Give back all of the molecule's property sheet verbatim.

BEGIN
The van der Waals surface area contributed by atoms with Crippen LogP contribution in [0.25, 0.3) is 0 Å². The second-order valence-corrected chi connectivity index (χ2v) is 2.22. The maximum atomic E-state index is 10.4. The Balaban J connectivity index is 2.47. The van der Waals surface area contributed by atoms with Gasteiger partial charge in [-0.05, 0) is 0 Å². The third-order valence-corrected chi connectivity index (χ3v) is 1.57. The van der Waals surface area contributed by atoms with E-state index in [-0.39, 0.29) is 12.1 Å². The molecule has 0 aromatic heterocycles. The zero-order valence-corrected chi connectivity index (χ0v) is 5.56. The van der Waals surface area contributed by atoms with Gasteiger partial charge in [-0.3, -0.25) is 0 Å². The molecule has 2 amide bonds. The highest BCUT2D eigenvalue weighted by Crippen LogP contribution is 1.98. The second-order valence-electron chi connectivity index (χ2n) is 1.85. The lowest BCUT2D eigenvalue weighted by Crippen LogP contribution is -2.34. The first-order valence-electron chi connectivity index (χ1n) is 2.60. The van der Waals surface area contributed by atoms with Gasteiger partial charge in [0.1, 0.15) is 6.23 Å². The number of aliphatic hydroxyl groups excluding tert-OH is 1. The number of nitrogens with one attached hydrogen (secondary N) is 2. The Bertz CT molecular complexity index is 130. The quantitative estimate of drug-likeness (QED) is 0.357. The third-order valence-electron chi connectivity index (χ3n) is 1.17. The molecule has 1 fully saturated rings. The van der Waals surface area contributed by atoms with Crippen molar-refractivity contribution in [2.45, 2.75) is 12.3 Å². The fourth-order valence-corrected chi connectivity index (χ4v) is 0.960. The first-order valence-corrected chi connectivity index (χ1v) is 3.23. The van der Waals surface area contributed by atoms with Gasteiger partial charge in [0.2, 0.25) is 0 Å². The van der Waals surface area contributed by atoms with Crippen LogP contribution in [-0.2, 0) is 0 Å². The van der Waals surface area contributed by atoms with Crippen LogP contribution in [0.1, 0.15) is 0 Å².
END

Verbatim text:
The van der Waals surface area contributed by atoms with Crippen LogP contribution in [0.25, 0.3) is 0 Å². The second-order valence-corrected chi connectivity index (χ2v) is 2.22. The maximum atomic E-state index is 10.4. The Balaban J connectivity index is 2.47. The van der Waals surface area contributed by atoms with Gasteiger partial charge in [-0.05, 0) is 0 Å². The third-order valence-corrected chi connectivity index (χ3v) is 1.57. The van der Waals surface area contributed by atoms with E-state index in [-0.39, 0.29) is 12.1 Å². The molecule has 0 aromatic heterocycles. The zero-order valence-corrected chi connectivity index (χ0v) is 5.56. The van der Waals surface area contributed by atoms with Gasteiger partial charge in [-0.3, -0.25) is 0 Å². The molecule has 2 amide bonds. The highest BCUT2D eigenvalue weighted by Crippen LogP contribution is 1.98. The second-order valence-electron chi connectivity index (χ2n) is 1.85. The lowest BCUT2D eigenvalue weighted by Crippen LogP contribution is -2.34. The first-order valence-electron chi connectivity index (χ1n) is 2.60. The van der Waals surface area contributed by atoms with Gasteiger partial charge in [0.1, 0.15) is 6.23 Å². The number of aliphatic hydroxyl groups excluding tert-OH is 1. The number of nitrogens with one attached hydrogen (secondary N) is 2. The Bertz CT molecular complexity index is 130. The quantitative estimate of drug-likeness (QED) is 0.357. The third-order valence-electron chi connectivity index (χ3n) is 1.17. The molecule has 1 fully saturated rings. The van der Waals surface area contributed by atoms with Crippen molar-refractivity contribution in [2.45, 2.75) is 12.3 Å². The fourth-order valence-corrected chi connectivity index (χ4v) is 0.960. The first-order valence-corrected chi connectivity index (χ1v) is 3.23. The van der Waals surface area contributed by atoms with Gasteiger partial charge in [0.2, 0.25) is 0 Å². The van der Waals surface area contributed by atoms with Crippen LogP contribution in [-0.2, 0) is 0 Å². The van der Waals surface area contributed by atoms with Crippen LogP contribution in [0.1, 0.15) is 0 Å².